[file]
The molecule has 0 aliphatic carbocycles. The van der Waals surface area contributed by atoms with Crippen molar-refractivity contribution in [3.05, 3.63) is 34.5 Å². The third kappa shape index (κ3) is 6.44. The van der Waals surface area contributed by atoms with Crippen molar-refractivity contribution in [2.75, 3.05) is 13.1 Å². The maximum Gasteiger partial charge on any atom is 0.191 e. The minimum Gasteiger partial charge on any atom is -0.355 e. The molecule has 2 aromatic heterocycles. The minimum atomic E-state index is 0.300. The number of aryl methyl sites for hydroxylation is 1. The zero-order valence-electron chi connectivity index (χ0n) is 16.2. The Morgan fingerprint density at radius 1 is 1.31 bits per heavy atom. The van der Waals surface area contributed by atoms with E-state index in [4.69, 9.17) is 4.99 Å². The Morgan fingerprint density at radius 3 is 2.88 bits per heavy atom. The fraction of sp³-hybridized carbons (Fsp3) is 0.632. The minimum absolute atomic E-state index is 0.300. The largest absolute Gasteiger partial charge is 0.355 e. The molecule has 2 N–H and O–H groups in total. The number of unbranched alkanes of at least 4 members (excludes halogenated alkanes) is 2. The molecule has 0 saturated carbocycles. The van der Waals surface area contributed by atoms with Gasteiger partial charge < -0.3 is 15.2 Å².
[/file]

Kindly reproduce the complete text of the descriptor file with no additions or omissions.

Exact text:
The molecule has 0 aliphatic carbocycles. The van der Waals surface area contributed by atoms with Crippen molar-refractivity contribution in [3.05, 3.63) is 34.5 Å². The third kappa shape index (κ3) is 6.44. The van der Waals surface area contributed by atoms with Crippen molar-refractivity contribution in [2.75, 3.05) is 13.1 Å². The maximum Gasteiger partial charge on any atom is 0.191 e. The minimum Gasteiger partial charge on any atom is -0.355 e. The molecule has 2 aromatic heterocycles. The minimum atomic E-state index is 0.300. The number of aryl methyl sites for hydroxylation is 1. The zero-order valence-electron chi connectivity index (χ0n) is 16.2. The Morgan fingerprint density at radius 1 is 1.31 bits per heavy atom. The van der Waals surface area contributed by atoms with E-state index in [4.69, 9.17) is 4.99 Å². The Morgan fingerprint density at radius 3 is 2.88 bits per heavy atom. The fraction of sp³-hybridized carbons (Fsp3) is 0.632. The minimum absolute atomic E-state index is 0.300. The largest absolute Gasteiger partial charge is 0.355 e. The molecule has 2 N–H and O–H groups in total. The number of unbranched alkanes of at least 4 members (excludes halogenated alkanes) is 2. The molecule has 0 saturated carbocycles. The van der Waals surface area contributed by atoms with Gasteiger partial charge < -0.3 is 15.2 Å².